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The Jeffersonian cyclopedia;

a comprehensive collection of the views of Thomas Jefferson classified and arranged in alphabetical order under nine thousand titles relating to government, politics, law, education, political economy, finance, science, art, literature, religious freedom, morals, etc.;

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7683. RUTLEDGE (Edward), Politics.—
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7683. RUTLEDGE (Edward), Politics.—

I have often doubted whether most to praise
or to blame your line of conduct. If you had
lent to your country the excellent talents you
possess, on you would have fallen those torrents
of abuse which have lately been poured
forth on me. So far, I praise the wisdom
which has descried and steered clear of a
waterspout ahead. But now for the blame.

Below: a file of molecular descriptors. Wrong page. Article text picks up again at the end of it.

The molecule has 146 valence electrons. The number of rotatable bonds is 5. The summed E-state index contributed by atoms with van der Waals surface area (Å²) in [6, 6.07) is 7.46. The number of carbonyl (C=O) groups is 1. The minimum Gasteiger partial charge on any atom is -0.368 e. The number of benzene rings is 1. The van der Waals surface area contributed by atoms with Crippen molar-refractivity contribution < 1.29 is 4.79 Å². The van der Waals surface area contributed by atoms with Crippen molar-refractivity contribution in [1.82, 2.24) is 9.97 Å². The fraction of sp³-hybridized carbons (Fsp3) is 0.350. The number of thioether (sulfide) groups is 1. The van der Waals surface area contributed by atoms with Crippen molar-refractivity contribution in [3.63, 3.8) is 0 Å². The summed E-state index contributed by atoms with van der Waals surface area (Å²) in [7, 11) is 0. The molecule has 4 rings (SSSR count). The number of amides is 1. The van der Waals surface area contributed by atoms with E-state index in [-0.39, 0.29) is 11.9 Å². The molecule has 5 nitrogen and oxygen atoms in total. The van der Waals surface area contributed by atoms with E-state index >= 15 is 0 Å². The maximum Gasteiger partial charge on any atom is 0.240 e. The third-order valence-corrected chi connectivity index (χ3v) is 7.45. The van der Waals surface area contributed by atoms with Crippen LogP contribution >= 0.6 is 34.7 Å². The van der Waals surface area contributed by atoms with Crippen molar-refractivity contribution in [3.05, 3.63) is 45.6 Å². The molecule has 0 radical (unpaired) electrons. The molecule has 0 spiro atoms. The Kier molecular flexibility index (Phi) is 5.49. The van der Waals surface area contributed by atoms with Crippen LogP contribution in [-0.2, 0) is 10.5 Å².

There is a debt of service due from every man
to his country, proportioned to the bounties
which nature and fortune have measured to
him. Counters will pay this from the poor of
spirit; but from you coin was due. There is
no bankrupt law in heaven, by which you May
get off with shillings in the pound; with rendering
to a single State what you owed to the
whole confederacy. I think it was by the
Roman law that a father was denied sepulture,
unless his son would pay his debts. Happy for
you and us, that you have a son whom genius
and education have qualified to pay yours. But
as you have been a good father in everything
else, be so in this also. Come forward and pay
your own debts. Your friends, the Pinckneys,
have at length undertaken their tour. My joy
at this would be complete if you were in gear
with them.—
To Edward Rutledge. Washington ed. iv, 152. Ford ed., vii, 94.
(M. 1796)